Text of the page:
Little ones, welcome to your world.

Pastor Ingrid C.A. Rasmussen’s sermon from October 4, 2015

Listen along here.

The gospel according to Mark, the tenth chapter:

13 People were bringing little children to him in order that he might touch them; and the disciples spoke sternly to them. 14 But when Jesus saw this, he was indignant and said to them, “Let the little children come to me; do not stop them; for it is to such as these that the kingdom of God belongs. 15 Truly I tell you, whoever does not receive the kingdom of God as a little child will never enter it.” 16 And he took them up in his arms, laid his hands on them, and blessed them.

Word of God. Word of life. Thanks be to God.

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Little ones, welcome to your world.

This is a world filled with beautiful things: butterflies and cobwebs, cloud wisps and rainy days, maple leaves and gentle winds, wild geese and rivers that sparkle in the autumn sunlight. Here you’ll encounter beauty in rosy cheeks and wool sweaters, grandma hugs and baby kisses, morning laughter and dreams that gladly usher in the night.

Little ones, welcome to your world.

This is a world set free to be creative. The aunties tell the story of the beginning of all things: God came close to the Earth, getting dirt under the divine fingernails in the formation of every animal of the field and every bird of the air. We, too, are adamah—that is, of the dirt. Creativity is never neat and orderly; it’s always dynamic, open-ended, evolving, and messy. To be honest, this makes most people nervous—especially religious people. But rest assured, God saw that it was good and God sees that it is good. It’s all created for you, and you are created for all things.

Little ones, welcome to your world.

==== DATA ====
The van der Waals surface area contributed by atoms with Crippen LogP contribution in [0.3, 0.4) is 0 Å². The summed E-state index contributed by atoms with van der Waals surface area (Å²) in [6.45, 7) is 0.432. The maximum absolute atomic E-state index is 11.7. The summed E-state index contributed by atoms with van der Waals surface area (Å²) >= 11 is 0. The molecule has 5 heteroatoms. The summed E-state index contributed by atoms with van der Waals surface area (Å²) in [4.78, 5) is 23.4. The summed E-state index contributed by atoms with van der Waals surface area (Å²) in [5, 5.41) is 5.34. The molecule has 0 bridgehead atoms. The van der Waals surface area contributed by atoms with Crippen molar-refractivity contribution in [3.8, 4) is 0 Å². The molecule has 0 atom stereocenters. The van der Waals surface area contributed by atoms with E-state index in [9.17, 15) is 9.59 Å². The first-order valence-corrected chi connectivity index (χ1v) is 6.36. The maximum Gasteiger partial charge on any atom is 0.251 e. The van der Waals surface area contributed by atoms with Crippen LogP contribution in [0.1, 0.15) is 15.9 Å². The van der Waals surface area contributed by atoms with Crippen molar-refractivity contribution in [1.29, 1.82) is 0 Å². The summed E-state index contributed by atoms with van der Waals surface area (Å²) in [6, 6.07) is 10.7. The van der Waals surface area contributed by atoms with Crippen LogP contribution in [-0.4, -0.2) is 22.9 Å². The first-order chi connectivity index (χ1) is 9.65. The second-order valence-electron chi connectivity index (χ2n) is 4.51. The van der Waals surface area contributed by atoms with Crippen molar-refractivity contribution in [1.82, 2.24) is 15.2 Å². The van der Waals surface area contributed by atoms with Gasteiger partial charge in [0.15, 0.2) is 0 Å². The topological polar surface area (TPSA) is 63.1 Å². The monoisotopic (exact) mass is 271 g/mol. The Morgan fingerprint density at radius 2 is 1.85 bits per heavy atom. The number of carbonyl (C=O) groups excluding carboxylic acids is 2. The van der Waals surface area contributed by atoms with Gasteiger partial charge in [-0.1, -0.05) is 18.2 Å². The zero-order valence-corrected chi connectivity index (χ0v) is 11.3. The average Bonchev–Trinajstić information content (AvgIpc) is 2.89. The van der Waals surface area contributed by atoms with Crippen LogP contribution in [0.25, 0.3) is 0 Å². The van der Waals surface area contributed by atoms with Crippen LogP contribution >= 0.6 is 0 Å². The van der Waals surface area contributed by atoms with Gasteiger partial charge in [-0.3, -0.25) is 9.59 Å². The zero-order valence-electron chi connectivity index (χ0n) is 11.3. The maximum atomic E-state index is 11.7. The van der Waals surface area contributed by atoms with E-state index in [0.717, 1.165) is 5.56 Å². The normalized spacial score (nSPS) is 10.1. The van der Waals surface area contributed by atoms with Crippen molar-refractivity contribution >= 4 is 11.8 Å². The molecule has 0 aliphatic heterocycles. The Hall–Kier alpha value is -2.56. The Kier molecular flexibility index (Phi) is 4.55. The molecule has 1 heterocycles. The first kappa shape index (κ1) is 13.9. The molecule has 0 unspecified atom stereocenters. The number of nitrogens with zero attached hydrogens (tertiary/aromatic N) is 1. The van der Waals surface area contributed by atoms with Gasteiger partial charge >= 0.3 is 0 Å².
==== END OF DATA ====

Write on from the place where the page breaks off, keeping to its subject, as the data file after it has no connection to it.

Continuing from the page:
This is a world teaming with love. It’s all of God. It’s mediated through brothers and sisters, parents and grandparents, friends and teachers, mentors and complete strangers. Furry pets and good books and tender music are gifted lovers, too. Love has amazing powers—the power to comfort, to heal, to propel. It fortifies our best impulses. It undergirds our most courageous acts. Love is God’s creation; it pours down upon us like rain showers in the spring. There is no taking shelter from it. We are soaked. It drips from us we move through our daily lives; we cannot help but leave a loving trail behind us wherever we go.

Little ones, welcome to your world.

This is a world where the people you love most will suffer. It often happens when you’re not expecting it—addiction, depression, cancer, sudden cardiac death, Alzheimer’s. Illness comes by many names. No matter what you’re told, there are are no mental exercises that fully prepare you to face the fragility of those you love. It will interrupt the life’s rhythm on which you’ve come to depend. One wise person says that “to spend one night with real pain is to discover depths of reality that are roped off while everything is going fine.” But ask my friends Mary and Martha, Lazarus and the guy I just healed over there, and they’ll tell you that even in the midst of suffering and death, God is there—nearer to the suffering and the heavy-hearted than their very breath, closer to the dying than the loving hands that cling to them.

Little ones, welcome to your world.